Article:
http://www.performance-pcs.com/catalog/index.php?main_p...

Also, read up on this guide to applying the TIM correctly, I didn't use any cards or anything to spread it. I used a smart application system, and the weight and pressure of the heatsink and i'm getting better than average temps from my DK. Good luck!
http://benchmarkreviews.com/index.php?option=com_conten...

Try using this method:

The Xigmatek crossbow bracket system is great. Make sure you secure the DK down well and there should be NO wiggle at all. NONE!
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September 16, 2009 8:20:52 PM

I am using artic silver 5 thermal grease on it so I doubt it is that. Also I didn't use the actual instructions for the gease either, I use the one I found on here that is supposed to be better with the type of heatsink that the DK is. I don't think I can tighten it down any more. Also I am using the anted 300 case. I have two 120mm front fans pulling air in from the front and a 120 mm pushing it out the back as well as a 200mm pushing it out the top. Things are a tight fit so that might be hurting me as well. I think I just put too much thermal grease on it. When I get home I am going to try and reseat it gain (God I hate doing that and I have only done it once. XD) Thank you so much for your help.
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September 16, 2009 8:36:57 PM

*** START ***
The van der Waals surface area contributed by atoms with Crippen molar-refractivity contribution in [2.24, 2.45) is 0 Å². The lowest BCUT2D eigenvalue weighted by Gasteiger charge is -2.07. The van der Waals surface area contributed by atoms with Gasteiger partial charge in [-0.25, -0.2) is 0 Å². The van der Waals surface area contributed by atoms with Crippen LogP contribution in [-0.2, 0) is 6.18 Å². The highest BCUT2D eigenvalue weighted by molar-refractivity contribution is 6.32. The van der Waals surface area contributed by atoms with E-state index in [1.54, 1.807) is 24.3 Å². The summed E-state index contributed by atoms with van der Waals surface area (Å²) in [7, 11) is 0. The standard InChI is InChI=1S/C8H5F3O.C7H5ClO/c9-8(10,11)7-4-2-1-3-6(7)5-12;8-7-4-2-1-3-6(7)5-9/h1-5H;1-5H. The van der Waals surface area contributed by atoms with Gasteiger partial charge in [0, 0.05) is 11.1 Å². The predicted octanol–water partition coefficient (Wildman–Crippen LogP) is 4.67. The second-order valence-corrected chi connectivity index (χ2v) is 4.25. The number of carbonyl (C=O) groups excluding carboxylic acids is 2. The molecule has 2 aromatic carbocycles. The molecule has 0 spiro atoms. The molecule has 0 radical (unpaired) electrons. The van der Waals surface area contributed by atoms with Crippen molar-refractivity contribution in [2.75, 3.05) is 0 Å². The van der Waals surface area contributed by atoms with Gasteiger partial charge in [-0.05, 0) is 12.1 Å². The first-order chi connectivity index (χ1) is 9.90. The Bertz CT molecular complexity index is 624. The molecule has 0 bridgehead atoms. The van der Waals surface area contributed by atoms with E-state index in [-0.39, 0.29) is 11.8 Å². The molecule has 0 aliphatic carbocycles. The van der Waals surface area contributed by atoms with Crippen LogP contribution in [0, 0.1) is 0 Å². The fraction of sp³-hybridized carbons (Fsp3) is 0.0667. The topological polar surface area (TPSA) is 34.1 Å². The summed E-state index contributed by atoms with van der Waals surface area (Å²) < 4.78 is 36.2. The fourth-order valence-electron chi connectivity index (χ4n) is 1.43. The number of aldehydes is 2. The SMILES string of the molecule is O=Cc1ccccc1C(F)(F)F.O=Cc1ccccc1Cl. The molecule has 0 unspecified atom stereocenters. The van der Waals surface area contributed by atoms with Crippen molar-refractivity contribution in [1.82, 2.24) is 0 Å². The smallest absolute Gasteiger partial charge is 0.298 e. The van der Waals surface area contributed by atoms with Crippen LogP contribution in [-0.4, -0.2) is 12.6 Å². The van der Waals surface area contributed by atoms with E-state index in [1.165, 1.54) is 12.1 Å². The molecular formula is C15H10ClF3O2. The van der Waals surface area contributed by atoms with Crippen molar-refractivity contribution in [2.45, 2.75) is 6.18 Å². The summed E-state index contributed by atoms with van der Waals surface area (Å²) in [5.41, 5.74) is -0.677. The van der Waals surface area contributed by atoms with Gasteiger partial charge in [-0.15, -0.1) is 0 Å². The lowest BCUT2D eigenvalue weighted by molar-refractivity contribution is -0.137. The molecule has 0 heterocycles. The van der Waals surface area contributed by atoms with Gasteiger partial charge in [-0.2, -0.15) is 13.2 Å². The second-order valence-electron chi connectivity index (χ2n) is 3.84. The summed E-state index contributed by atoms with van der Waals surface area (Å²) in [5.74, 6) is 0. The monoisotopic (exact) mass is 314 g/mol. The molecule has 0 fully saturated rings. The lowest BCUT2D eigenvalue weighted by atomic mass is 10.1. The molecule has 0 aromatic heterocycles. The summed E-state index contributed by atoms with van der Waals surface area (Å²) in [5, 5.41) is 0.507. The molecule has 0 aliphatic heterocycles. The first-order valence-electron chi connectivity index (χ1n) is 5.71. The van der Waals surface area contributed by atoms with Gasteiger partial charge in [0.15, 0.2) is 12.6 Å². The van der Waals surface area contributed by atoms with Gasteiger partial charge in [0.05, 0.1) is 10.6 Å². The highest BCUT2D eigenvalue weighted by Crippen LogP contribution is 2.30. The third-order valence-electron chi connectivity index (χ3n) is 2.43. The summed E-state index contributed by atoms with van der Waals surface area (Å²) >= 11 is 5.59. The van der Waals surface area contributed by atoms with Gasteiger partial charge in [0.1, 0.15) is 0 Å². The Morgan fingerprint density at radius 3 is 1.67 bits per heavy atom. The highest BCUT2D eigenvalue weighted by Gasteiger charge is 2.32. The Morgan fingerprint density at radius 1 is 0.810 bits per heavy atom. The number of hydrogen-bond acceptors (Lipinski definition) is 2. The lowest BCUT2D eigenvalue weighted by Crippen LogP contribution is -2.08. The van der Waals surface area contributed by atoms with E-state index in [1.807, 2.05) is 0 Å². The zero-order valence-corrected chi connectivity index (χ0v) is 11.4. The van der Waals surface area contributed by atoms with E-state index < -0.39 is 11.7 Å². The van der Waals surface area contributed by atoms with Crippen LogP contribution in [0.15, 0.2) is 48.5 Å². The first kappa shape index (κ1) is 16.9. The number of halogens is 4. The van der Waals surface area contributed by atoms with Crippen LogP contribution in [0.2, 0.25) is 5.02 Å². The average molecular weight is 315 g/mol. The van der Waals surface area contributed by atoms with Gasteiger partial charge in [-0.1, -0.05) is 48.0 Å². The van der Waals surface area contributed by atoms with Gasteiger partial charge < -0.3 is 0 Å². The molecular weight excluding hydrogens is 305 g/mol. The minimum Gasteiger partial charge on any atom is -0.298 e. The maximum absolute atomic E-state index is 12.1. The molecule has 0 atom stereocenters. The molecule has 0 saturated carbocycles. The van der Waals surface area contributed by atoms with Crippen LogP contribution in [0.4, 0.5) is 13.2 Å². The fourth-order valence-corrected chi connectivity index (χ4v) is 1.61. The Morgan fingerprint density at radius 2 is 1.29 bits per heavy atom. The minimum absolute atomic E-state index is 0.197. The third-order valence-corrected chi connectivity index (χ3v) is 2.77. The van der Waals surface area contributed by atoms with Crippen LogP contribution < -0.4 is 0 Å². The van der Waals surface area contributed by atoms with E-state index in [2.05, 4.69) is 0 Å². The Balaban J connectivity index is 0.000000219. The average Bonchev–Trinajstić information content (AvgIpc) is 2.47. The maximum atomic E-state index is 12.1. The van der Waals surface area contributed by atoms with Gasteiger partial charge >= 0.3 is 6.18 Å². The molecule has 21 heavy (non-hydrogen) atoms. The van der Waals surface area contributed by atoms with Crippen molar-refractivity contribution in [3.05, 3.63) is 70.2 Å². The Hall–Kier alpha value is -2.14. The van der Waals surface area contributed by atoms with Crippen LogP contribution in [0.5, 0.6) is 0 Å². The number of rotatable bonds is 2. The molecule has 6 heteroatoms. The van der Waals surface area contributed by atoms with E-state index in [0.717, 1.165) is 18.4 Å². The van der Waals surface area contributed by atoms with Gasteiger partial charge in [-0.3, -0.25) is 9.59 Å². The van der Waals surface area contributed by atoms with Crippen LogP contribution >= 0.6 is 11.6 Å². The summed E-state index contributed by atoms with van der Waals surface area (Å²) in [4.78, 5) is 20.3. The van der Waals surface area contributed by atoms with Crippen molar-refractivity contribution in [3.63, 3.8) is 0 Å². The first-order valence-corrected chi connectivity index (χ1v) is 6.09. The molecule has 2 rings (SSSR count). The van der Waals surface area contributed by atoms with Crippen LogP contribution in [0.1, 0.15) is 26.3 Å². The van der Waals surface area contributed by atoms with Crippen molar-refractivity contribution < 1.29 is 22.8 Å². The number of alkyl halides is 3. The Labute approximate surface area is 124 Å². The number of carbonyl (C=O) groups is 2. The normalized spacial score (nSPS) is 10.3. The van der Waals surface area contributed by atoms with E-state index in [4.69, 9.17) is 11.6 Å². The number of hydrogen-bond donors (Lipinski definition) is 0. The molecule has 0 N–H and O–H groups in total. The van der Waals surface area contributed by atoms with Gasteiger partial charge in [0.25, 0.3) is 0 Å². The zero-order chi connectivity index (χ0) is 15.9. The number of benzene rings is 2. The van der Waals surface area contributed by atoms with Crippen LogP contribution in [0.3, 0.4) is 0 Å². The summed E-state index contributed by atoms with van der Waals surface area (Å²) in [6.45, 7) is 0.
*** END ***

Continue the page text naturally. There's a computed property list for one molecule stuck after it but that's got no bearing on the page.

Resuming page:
Absolutely, I forgot to say, acutally yes, too much thermal grease is also a bad thing lol. Yea it toatally does suck reseating that thing. Try the amount of paste used in the picture above. The purpose of TIM is supposed to be to fill the pockets and ridges between the bottom of the heatsink and the cpu in order to create a suface that is more conductive of heat. Good luck to you and let us know how this turns out.
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September 16, 2009 11:24:13 PM

well I just reseated it using less paste in than before. I did it the same as the site you linked but it looks like there is little improvement. I was idleing at like 45 and at 100% load I am looking at high 60s to low 70s. It is better than before as long as it stays like this though. I am afraid that this time I used too little paste. I just hope it doesn't get worse. O_O Maybe my case isn't helping. Things are pretty tight in there and my PSU is under my mobo. Opening the side of the case seems to have dropped it a couple degrees. I can live with the 70's as long as that isn't going to shorten it lifespan.